New manager David Moyes has said his club intends on buying, hinting the squad still has weaknesses. Most people point to the midfield as its main point of need, though United’s had the same problems in midfield since Roy Keane left. They’ve still managed to claim silverware since – both at home and abroad.

Saturday was a bucket of cold water for those of us who had dwelt on that weakness. Swansea City — a team that opened last season with two lopsided wins; who drew United on their last visit to the Liberty Stadium — were torn apart by braces from Robin van Persie and Danny Welbeck. Although Swansea’s poor play contributed to that results, United’s firepower means they’ll be capable of this kind of result.

source: Reuters3. MOURINHO’S RETURN MORE ‘DECENT’ THAN ‘SPECIAL’

If we learned anything about Chelsea from match one, it’s that they had an easy start. Hull City, roundly picked to resume a place in the Championship, failed to provide a challenge. The Blues dominated for a half hour, built a 2-0 league, then clicked it into cruise. We’ll have to wait for stiffer competition before passing judgment on the Blues.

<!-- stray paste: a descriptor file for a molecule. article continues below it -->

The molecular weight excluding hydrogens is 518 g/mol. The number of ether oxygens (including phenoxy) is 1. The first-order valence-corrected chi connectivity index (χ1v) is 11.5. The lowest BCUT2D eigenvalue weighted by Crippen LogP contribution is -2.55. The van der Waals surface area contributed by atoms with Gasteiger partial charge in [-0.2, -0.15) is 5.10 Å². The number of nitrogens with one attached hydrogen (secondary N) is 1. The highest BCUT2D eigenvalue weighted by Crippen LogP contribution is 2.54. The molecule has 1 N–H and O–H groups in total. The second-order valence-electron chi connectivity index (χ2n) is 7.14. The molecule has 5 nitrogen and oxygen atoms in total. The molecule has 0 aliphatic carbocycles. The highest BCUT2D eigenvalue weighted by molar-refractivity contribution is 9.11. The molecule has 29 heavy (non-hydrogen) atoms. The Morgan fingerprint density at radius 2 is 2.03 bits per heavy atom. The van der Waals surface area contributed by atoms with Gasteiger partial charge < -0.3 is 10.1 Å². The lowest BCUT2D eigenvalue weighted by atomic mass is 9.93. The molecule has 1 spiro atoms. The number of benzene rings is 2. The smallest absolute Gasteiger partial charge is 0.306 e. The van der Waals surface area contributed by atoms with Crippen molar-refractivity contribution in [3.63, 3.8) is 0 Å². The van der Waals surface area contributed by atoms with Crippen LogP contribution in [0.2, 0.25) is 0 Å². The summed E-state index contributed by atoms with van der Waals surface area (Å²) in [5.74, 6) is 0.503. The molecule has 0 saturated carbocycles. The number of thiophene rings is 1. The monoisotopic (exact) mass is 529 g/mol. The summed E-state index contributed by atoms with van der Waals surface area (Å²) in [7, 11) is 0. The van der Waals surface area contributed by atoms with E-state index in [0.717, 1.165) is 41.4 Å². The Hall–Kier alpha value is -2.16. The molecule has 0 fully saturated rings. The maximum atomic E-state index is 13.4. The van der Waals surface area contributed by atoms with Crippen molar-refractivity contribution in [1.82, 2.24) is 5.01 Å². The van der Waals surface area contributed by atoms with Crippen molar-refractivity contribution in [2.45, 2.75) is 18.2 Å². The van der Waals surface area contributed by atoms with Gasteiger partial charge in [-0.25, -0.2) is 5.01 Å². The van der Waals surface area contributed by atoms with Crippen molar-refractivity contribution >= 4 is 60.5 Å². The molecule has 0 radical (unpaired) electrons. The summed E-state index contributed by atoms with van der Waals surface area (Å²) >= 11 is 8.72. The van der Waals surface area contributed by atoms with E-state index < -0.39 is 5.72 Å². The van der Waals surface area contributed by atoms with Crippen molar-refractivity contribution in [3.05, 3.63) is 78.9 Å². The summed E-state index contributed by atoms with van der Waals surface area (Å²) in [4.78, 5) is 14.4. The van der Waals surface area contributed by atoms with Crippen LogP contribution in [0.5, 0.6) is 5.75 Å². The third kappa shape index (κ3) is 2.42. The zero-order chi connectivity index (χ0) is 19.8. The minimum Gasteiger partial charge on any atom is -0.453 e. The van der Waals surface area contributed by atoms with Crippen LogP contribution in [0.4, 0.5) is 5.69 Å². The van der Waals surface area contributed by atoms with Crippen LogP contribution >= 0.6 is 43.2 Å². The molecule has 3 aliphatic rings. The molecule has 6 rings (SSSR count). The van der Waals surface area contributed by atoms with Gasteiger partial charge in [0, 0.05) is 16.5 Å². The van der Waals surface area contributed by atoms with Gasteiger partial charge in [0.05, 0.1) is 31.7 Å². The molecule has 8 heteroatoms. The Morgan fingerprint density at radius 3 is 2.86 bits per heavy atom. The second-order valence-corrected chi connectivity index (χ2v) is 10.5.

There were hints, however, of what we could expect from Mourinho’s second term, including in the way Chelsea cruised. Perhaps the team didn’t pile on goals as Mourinho’s Real Madrid might have, but team’s return to a belligerent pragmatism that won two Premier League crowns will be welcome by some. Frank Lampard, despite having a penalty kick saved, lent credence to the notion his effectiveness will be prolonged by his reunion with Mourinho, while the Blues’ three substitutes (André Schurrle, Romelu Lukaku, Marco van Ginkel) confirmed new blood will play a key part.

Hull’s limited performance never gave Chelsea a chance to truly convince, but there were still things to learn from the Special One’s return.

source: Reuters4. PROMOTED SIDES SHOW LITTLE LIFE IN TOP FLIGHT RETURNS

Hull weren’t the only promoted side to disappoint. Crystal Palace, picked 20th by so many coming into the season, were able to keep the score close, their 1-0 loss to visiting Spurs disguising the fact Tottenham controlled the game. Cardiff City, winners of last year’s Championship, fell 2-0 at West Ham United.